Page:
3.9.2014 11:30
Press Releases

Finland increasingly dependent on the import of electricity

”Finland is extremely dependent on the import of electricity" Because of the delay to the Olkiluoto 3 nuclear power unit and a significant reduction in Russian import, Finland has to import almost 3,000 MW of basic power to cover the domestic shortfall.
The basic power required is mainly imported from other Nordic countries. Some of the import also comes from Russia and Estonia, although this year electricity has mainly been flowing the other way from Finland to Estonia, and Russian import has been much less than in recent years.
 
Fingrid’s transmission connections to Sweden have been in heavy use this year. Between January and August, 12.7 terawatts of electricity were imported from Sweden, which is 62% more than the previous year. With regard to the market, import could be even greater than the transmission connections can handle. Therefore, this year the regional price has also been 25% higher in Finland than in other Nordic countries.
 
The Finnish electricity system can withstand normal disturbances, even in a situation of maximal import, but its capacity to cope with serious power plant or transmission connection faults is weaker than normal. Faults in transmission connections are also immediately reflected in the price of electricity.
 
If present conditions continue, the electricity import situation will continue the same until 2018, i.e. until Olkiluoto 3 commences the commercial production of electricity. With regard to Russian import, the key question is over the development of the capacity payment system in Russia. It is not possible to build new transmission connections within this timeframe but, on the other hand, transmission capacity will also be sorely needed in the 2020s. Fingrid is planning a new connection to Sweden, which would be completed by 2024 at the latest.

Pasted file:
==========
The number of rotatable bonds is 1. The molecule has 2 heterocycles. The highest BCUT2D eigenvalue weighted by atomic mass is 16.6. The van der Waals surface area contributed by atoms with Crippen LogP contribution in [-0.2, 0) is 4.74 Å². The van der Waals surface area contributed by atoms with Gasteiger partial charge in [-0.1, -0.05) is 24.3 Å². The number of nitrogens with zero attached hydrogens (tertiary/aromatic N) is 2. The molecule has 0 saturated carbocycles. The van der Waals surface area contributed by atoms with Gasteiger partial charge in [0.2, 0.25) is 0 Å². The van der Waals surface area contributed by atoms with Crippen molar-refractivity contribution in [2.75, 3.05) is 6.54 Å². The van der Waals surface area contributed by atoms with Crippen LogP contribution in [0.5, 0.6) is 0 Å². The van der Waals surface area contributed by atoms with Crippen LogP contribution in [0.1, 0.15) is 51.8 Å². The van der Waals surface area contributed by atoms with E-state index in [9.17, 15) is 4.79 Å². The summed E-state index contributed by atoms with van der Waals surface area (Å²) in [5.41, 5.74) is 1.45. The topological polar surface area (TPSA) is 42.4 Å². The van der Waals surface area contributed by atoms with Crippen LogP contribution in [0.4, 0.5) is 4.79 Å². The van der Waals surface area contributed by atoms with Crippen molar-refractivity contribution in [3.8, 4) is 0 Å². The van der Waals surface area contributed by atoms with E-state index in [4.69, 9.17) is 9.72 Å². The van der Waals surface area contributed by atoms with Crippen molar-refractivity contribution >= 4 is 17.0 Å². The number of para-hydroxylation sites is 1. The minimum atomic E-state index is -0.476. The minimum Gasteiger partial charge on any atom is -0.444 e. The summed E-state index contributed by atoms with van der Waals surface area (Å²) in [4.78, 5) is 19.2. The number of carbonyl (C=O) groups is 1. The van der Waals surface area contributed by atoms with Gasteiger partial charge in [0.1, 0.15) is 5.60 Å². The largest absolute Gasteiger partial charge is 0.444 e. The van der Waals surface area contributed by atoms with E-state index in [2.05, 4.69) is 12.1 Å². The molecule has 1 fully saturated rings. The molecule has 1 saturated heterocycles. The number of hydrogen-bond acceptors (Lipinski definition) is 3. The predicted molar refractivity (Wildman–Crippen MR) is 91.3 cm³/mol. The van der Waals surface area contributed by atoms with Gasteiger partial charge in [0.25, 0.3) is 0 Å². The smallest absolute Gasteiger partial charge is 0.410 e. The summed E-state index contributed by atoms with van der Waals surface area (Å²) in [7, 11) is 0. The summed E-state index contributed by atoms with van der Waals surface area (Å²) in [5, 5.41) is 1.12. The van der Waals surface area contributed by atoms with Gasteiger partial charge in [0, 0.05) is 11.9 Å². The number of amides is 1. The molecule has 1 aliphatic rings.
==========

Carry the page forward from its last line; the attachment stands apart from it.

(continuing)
Fingrid to lower grid fees
 
Fingrid has set its grid fees annually with the aim of moderate profit permitted by the authorities. This year however, the predicted result is about to increase higher than estimated, due to market-driven revenue and expenses having been realised differently than anticipated. Fingrid has therefore made the decision to lower its grid fees for December by approximately 50 per cent.
 
Fingrid has made also a decision of the pricing for the year 2015. Next year's grid service prices will be cut by an average of 2 per cent compared to this year's current unit prices.
 
The company's reserve costs, congestion income, loss energy costs and Russian cross-border transmission income entail market situation-dependent uncertainty factors that are difficult to predict.
 
The fluctuations in the market-driven revenues and expenses are reflected in grid pricing, despite the fact that, through risk management, the company is endeavouring to balance out the impact of these factors on prices and the company’s result. The company’s aim will continue to be reasonable grid pricing on a European scale. A reasonable price is based on the company’s cost-efficiency for which we are working with all our strength, said President and CEO Jukka Ruusunen at a press conference for Fingrid’s Grid Day.
 
Fingrid’s national grid is a key part of Finland’s electricity system. The grid is the main electricity transmission network, to which major power plants, factories and regional distribution networks are linked. Fingrid makes sure that electricity is supplied without interruptions in all of Finland.
 
Today, Fingrid is holding a seminar for its stakeholders in Helsinki (at the Holiday Inn Messukeskus), which will deal with future tariffs, contract structures and the progress of the investment programme. You can follow the speeches at the seminar online either as a webcast or afterwards on recorded video.
 
 
Further information:
Jukka Ruusunen, President & CEO, tel. +358 (0)40 593 8428

Available by telephone on 3 Sep at 12.15 pm immediately after the press conference or after 4.00 pm.